Seminar in Art History, Early Modern European Maps as Art: Elena N. Boeck

Center for Renaissance Studies Programs
Seminar in Art History
Friday, March 9, 2012

2:00 p.m.

An Icon for Peter the Great: Linking Imperial Cartography and Sacred Topography

Elena N. Boeck, DePaul University

This paper investigates intersections between piety, imperial expansion, and military cartography in an icon presented to Peter I in 1698. It explores a rare convergence of Christian and imperial narratives. The icon was produced in Ukraine, which long served as a bridge between the west and the world of the Russian court, and offered to Peter I by a Ukrainian monastery as a diplomatic gift to commemorate his first triumph, the capture of the Ottoman town of Azov. The iconography if this nearly two-meter-tall image includes an unusual birds-eye view of the siege of Azov.

This innovative image actively participated in the invention of a new, Europeanized, imperial visual tradition in Russia. Furthermore, its seamless and insistent interweaving of imperial symbols, territorial expansion, and religious legitimization came from a contested territory that was in the process of being integrated into empire. Exploring a Ukrainian donor’s motivations for creating such an object, and taking seriously his aspirations for imperial patronage, enables us to understand aspects of empire often obscured in modern national narratives.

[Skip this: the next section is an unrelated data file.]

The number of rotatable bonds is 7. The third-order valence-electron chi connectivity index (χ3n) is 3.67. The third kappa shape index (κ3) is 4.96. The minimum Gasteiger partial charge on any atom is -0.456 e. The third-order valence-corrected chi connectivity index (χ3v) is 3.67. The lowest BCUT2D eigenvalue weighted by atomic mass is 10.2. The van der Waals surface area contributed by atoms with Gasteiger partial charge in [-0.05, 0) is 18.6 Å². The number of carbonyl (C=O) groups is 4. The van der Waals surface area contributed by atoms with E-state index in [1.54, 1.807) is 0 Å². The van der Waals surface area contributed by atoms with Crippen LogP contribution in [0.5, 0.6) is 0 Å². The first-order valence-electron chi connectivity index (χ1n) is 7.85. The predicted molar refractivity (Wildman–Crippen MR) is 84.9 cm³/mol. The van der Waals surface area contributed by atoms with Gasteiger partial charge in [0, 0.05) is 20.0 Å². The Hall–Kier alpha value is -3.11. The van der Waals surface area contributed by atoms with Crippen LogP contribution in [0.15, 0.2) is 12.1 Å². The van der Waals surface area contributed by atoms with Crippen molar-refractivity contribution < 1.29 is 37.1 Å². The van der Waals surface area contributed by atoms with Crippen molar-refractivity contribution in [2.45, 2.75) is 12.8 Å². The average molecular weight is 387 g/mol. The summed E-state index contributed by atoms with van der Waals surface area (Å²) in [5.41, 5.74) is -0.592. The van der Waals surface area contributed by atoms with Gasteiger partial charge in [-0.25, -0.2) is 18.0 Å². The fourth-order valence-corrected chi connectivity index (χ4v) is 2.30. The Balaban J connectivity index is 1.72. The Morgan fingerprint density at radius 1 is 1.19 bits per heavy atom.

A reception will follow the seminar.

Cosponsored by the Hermon Dunlap Smith Center for the History of Cartography.

This program is free and open to the public, but registration in advance is required. Register online here. The paper will be electronically precirculated to registrants.

Faculty and graduate students of Center for Renaissance Studies consortium institutions may be eligible to apply for travel funds to attend CRS programs or to do research at the Newberry Library. Each member university sets its own policies and deadlines; contact your Representative Council member in advance for details.

Learn more about the Center for Renaissance Studies’ Seminar in Art History.